The impact of Brexit on the charity sector
Charities need to be aware of the changes that might be ahead, such as loss of funding streams and reductions in rate relief, and plan accordingly, warns Dominik Opaliński
The UK is entering into a turbulent period in the wake of the referendum on its membership of the EU, both economically and politically.
A prolonged period of uncertainty inevitably presents challenges, not least for the voluntary and charitable sector. Many organisations within the sector are used to navigating in ‘rough seas’; however, while Brexit may disadvantage some charities, it may present real opportunities for others. The main economic risk for charities is the prospect of losing hitherto direct access to sources of funding from the EU, or from a donor that is itself funded by the EU. Alongside the impact of prolonged economic volatility, this may discombobulate an important yet hard-pressed sector of our society.
Funding from the EU in the form of the European Structural Investment Fund, for example, targets regions across the UK where private investment is lacking and labour markets are already depressed. Voluntary organisations in the UK are currently eligible to bid for funding from a stream valued in excess of £13bn. There is no guarantee that this source of funding would remain available in the wake of Brexit.
If the economy were also to be in turmoil, a reduction in corporate donations would be seen and greater pressure would be placed on public finances, leaving the government unable to re-allocate sufficient resources to replace this source of funding.
If the UK economy does enter a recession, this will impact on jobs and living standards. Consequentially, demand for the services of charities working in deprived communities can only grow stronger with time. Declining fundraising may push charities to consider mergers to deliver their strategic objectives.
Additionally, grant-making trusts and foundations face the prospect of diminishing returns from their investments, as well as a reduction in income. However, charities have shown themselves to be adept at adapting to their environments and cutting their cloth accordingly.
The past decade has seen the cutting back and placing of charities on a more professional footing, while facing a series of domestic challenges in the areas of data protection, fundraising, and lobbying. No one may know what the future holds for the UK when it leaves the EU, or when exactly this will be, but it is almost certain that charities will be the first to the rescue to deal with the fallout.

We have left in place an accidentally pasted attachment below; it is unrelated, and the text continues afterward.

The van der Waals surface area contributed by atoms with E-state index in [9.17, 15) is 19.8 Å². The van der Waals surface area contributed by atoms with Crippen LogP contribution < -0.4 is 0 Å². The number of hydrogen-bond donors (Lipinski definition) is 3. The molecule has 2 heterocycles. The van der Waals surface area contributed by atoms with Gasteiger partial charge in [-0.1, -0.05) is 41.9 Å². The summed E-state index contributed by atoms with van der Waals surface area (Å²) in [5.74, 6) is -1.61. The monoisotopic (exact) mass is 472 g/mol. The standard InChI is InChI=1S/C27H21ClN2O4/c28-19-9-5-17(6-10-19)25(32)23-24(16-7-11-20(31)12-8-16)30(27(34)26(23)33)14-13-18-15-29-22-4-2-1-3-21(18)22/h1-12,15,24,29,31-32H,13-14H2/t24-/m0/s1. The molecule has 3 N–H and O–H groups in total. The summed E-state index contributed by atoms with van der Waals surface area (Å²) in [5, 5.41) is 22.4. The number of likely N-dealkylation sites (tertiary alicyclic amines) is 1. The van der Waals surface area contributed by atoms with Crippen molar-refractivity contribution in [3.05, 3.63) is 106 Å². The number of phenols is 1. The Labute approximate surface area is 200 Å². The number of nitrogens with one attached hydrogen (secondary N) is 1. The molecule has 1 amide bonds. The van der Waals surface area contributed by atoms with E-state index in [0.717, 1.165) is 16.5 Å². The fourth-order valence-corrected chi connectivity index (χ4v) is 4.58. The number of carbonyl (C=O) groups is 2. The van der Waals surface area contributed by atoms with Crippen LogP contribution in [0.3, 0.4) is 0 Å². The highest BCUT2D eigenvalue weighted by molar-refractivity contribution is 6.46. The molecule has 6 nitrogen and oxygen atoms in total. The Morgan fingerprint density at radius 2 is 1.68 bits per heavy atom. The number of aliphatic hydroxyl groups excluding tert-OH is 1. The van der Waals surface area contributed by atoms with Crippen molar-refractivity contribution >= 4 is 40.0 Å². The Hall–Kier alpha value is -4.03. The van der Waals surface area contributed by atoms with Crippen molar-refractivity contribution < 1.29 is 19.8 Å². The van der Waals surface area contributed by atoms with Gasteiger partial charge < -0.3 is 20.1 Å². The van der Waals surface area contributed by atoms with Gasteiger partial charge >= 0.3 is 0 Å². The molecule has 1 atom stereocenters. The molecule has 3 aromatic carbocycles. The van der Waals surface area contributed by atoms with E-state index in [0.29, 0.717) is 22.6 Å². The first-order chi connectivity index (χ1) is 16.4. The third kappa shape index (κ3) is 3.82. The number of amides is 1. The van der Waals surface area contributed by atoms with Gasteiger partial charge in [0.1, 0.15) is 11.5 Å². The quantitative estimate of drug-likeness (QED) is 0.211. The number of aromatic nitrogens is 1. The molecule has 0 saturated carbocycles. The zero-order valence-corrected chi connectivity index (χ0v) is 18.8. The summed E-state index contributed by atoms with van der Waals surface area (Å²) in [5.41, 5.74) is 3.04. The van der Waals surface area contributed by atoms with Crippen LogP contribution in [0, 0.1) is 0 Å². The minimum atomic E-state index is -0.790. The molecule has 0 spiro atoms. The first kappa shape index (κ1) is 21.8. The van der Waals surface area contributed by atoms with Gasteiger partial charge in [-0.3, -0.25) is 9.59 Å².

While it seems likely existing EU funding commitments will continue to be honoured until the UK’s exit is completed, it is possible that UK charities may face exclusion from new funding commitments or be placed at the bottom of the pile by the EU. However, there is time to consider and explore new sources of major funding or the possibility of forming new alliances.
Charitable tax relief
Due to the underlying EU principle of ‘non-discrimination’ in relation to charitable tax relief, UK charities may need to consider establishing a local subsidiary or an associated charity in the EU to preserve their ability to fundraise effectively in European markets. Therefore, overseas aid charities registered in the UK may have to maintain an EU presence in order to retain funding.
Any changes relating to freedom of movement will almost certainly have an impact on charities that employ staff from other European countries and that send their staff to Europe. This could also impact on the treatment of refugees and economic migrants entering the UK, affecting charities working with these groups.
The government will have the scope to set its own VAT regime, which could benefit charities. However, this would depend upon the government having to make changes which could leave the Treasury out of pocket, unlikely if the UK economy slips into a recession.
European law has allowed British taxpayers to make donations to European charities while being able to claim any available UK tax relief. Additionally, UK charities have been able to benefit from donations made by European donors, in accordance with the relief available for charitable giving in the donor’s own country. At some point, UK charities will become ineligible to receive tax-relief donations directly from most EU-resident donors.
Unfortunately, any new policies on charity reform are likely to be towards the bottom of the list of priorities for some time to come. It will be even more important for charities to carefully examine policy initiatives in the next Budget as much may change, for example a possible reduction in rate relief.
Constitutionally, charities registered in England and Wales and operating in Scotland must be wary – the Scottish government is considering a second referendum to leave the UK. If a second referendum is called at some point in the future, this may have a very different outcome. There is also speculation as to whether the Scottish government will also seek to remain in the EU itself.
Hunters incorporating May, May & Merrimans
This article was originally published in Solicitors Journal and can be found here.